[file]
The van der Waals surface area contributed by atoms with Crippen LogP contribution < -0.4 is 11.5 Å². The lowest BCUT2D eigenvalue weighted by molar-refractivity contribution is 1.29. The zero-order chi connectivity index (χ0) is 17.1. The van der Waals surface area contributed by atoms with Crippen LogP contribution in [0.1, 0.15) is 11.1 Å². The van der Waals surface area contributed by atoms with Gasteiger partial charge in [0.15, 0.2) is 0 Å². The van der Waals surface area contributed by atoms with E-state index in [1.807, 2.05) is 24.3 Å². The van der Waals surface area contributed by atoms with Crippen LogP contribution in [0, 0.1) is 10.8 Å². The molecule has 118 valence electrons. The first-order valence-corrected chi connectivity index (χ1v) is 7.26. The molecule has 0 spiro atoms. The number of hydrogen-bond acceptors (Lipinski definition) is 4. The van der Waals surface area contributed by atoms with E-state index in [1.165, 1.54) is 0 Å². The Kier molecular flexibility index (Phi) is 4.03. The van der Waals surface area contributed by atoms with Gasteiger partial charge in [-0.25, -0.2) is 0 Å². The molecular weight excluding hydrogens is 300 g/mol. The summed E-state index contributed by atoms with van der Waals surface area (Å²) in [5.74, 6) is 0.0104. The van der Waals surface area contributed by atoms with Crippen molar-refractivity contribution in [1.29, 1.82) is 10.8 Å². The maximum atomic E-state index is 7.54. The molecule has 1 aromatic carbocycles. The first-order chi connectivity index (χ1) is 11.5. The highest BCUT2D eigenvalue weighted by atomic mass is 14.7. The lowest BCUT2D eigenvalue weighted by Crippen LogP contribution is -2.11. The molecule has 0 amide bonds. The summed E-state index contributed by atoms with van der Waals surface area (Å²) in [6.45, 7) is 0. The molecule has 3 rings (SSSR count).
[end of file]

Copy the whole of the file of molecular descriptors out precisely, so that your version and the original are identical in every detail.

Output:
The van der Waals surface area contributed by atoms with Crippen LogP contribution < -0.4 is 11.5 Å². The lowest BCUT2D eigenvalue weighted by molar-refractivity contribution is 1.29. The zero-order chi connectivity index (χ0) is 17.1. The van der Waals surface area contributed by atoms with Crippen LogP contribution in [0.1, 0.15) is 11.1 Å². The van der Waals surface area contributed by atoms with Gasteiger partial charge in [0.15, 0.2) is 0 Å². The van der Waals surface area contributed by atoms with E-state index in [1.807, 2.05) is 24.3 Å². The van der Waals surface area contributed by atoms with Crippen LogP contribution in [0, 0.1) is 10.8 Å². The molecule has 118 valence electrons. The first-order valence-corrected chi connectivity index (χ1v) is 7.26. The molecule has 0 spiro atoms. The number of hydrogen-bond acceptors (Lipinski definition) is 4. The van der Waals surface area contributed by atoms with E-state index in [1.165, 1.54) is 0 Å². The Kier molecular flexibility index (Phi) is 4.03. The van der Waals surface area contributed by atoms with Gasteiger partial charge in [-0.25, -0.2) is 0 Å². The molecular weight excluding hydrogens is 300 g/mol. The summed E-state index contributed by atoms with van der Waals surface area (Å²) in [5.74, 6) is 0.0104. The van der Waals surface area contributed by atoms with Crippen molar-refractivity contribution in [1.29, 1.82) is 10.8 Å². The maximum atomic E-state index is 7.54. The molecule has 1 aromatic carbocycles. The first-order chi connectivity index (χ1) is 11.5. The highest BCUT2D eigenvalue weighted by atomic mass is 14.7. The lowest BCUT2D eigenvalue weighted by Crippen LogP contribution is -2.11. The molecule has 0 amide bonds. The summed E-state index contributed by atoms with van der Waals surface area (Å²) in [6.45, 7) is 0. The molecule has 3 rings (SSSR count).